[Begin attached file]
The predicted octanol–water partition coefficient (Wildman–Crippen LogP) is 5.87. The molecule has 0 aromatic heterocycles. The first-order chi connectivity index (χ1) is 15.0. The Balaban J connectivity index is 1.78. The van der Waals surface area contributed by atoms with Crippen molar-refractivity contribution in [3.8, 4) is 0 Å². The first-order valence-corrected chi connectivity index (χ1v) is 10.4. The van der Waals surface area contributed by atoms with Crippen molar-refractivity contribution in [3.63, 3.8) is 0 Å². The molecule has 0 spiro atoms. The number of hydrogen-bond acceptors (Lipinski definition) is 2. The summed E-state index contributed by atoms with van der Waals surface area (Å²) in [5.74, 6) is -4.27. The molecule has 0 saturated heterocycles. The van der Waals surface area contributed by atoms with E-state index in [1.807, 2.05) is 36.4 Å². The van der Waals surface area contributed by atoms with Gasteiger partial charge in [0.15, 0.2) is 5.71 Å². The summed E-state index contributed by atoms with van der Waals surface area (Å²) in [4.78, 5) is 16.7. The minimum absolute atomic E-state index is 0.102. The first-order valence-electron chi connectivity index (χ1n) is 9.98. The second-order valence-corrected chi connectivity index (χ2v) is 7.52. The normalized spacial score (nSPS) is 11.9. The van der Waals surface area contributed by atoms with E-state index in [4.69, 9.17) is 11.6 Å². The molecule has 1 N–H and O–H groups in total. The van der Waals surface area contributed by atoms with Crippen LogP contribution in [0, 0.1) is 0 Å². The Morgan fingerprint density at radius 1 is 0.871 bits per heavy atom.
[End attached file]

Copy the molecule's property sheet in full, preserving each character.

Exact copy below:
The predicted octanol–water partition coefficient (Wildman–Crippen LogP) is 5.87. The molecule has 0 aromatic heterocycles. The first-order chi connectivity index (χ1) is 15.0. The Balaban J connectivity index is 1.78. The van der Waals surface area contributed by atoms with Crippen molar-refractivity contribution in [3.8, 4) is 0 Å². The first-order valence-corrected chi connectivity index (χ1v) is 10.4. The van der Waals surface area contributed by atoms with Crippen molar-refractivity contribution in [3.63, 3.8) is 0 Å². The molecule has 0 spiro atoms. The number of hydrogen-bond acceptors (Lipinski definition) is 2. The summed E-state index contributed by atoms with van der Waals surface area (Å²) in [5.74, 6) is -4.27. The molecule has 0 saturated heterocycles. The van der Waals surface area contributed by atoms with E-state index in [1.807, 2.05) is 36.4 Å². The van der Waals surface area contributed by atoms with Gasteiger partial charge in [0.15, 0.2) is 5.71 Å². The summed E-state index contributed by atoms with van der Waals surface area (Å²) in [4.78, 5) is 16.7. The minimum absolute atomic E-state index is 0.102. The first-order valence-electron chi connectivity index (χ1n) is 9.98. The second-order valence-corrected chi connectivity index (χ2v) is 7.52. The normalized spacial score (nSPS) is 11.9. The van der Waals surface area contributed by atoms with E-state index in [4.69, 9.17) is 11.6 Å². The molecule has 1 N–H and O–H groups in total. The van der Waals surface area contributed by atoms with Crippen LogP contribution in [0, 0.1) is 0 Å². The Morgan fingerprint density at radius 1 is 0.871 bits per heavy atom.